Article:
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The Huns 370-469 C.E

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The Huns

By: Jessica Molnar

The Huns took over most of the known world during their existence from about 370-469 C.E. Conquering places such as modern day Hungary, Ukraine, Moldova, Russia, Romania, Slovakia, Chez Republic, Poland, Germany, Belarus, Kazakhstan, Serbia, Austria, Lithuania, Croatia, and Bulgaria. The Huns were a nomadic tribe that were feared by all and the most powerful military force in Europe. It is unknown where they originated from. However, there has been speculation by scholars since the 18th century, that they are the same people who harassed the people along the borders of northern China during the Han Dynasty 202 B.C.E.-220 C.E. called the Xiongnu. However, there is a severe lack of evidence to support this theory even with the likeness of the two tribes being nomadic, rarely dismounted from their horses, adept with a bow and arrow, and striking without warning.

The first mention of the Huns was in Roman sources by the historian Tacitus, with their first appearance being north-west of the Caspian Sea around 370 C.E. This would have been under the rule of Balamber, who began uniting the Hun and Germanic tribes about 376 C.E. The Huns became one of the primary contributors to the fall of the Roman empire. They encouraged the Great Migration or the “Wandering of Nations” around 376-476 C.E. They drove the Visigoths, branches of nomadic tribes of Germanic peoples, into the Roman empire around 376 C.E. This lead to the first Gothic war with Rome from 376-382 C.E., and more, all before Attila even took power.

The Huns were often referred to as barbaric and there were very few sources that said any different. However, one of the more favoring views of the Huns did show them as expert horsemen and said they rarely even left their horses’ backs. From their places atop their horses the Huns would eat, sleep, negotiate, and travel. Though often traveling they were known to have lived in Eastern Europe, the Caucasus, and Central Asia.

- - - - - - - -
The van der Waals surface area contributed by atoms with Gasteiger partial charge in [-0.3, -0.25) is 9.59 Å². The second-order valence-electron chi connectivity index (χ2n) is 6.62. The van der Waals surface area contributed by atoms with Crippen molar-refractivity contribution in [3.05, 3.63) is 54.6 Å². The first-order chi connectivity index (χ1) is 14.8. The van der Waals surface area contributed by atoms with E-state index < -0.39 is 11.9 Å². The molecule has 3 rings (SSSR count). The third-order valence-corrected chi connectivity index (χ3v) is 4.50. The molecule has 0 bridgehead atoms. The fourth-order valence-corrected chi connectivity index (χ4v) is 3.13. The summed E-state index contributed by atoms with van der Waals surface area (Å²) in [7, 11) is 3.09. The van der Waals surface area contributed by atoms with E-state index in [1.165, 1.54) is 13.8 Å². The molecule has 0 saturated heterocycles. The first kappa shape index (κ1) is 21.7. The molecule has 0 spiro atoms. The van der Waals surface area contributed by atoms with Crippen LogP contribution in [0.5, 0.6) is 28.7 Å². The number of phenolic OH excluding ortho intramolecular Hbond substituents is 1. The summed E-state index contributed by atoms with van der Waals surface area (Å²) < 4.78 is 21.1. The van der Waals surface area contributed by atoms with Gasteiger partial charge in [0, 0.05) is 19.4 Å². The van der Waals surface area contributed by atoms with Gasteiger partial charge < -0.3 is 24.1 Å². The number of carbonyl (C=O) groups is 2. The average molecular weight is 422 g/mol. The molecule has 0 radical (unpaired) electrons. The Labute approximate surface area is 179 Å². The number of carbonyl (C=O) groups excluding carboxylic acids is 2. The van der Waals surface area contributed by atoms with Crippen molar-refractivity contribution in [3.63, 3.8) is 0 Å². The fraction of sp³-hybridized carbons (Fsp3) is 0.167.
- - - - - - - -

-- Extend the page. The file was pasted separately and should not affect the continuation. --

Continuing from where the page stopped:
Many different empires and peoples bought groups of Hunnish people to serve as protection from each other. This was because of their fierce reputations as warriors that were expanded when Attila became the ruler. From 434 C.E. the brothers Attila and Bleda ruled the Huns together. In 435 C.E. the Eastern Roman Empire were forced to sign the Treaty of Margus. This gave the Huns trade rights and an annual tribute from the Romans. The Romans also agreed to give up Hunnic refugees who could have jeopardized the brothers control of power.

Around 445 C.E. Bleda died, making Attila the sole ruler of the Huns. Not long before the death of Attila in 453 C.E. the battle of the Catalaunian Plains, what is now the northeastern part of present-day France, took place in 451 C.E., only one year before the invasion of northern Italy in 452 C.E. In 453 C.E. Attila left his sons to decide who inherited the power of ruling over the Huns.

After great controversy and blood shed Attila’s sons had all been killed by one another in dispute over who was to become the next ruler. There was only one surviving son Dengizich. Dengizich ruled from 453-469 C.E. The fighting for control of the Hunnic people between the brothers had destroyed all of the empires resources. Dengizich was the last ruler of the Huns, the empire fell apart around the time of his death in 469 C.E. only 16 years after the death of Attila.



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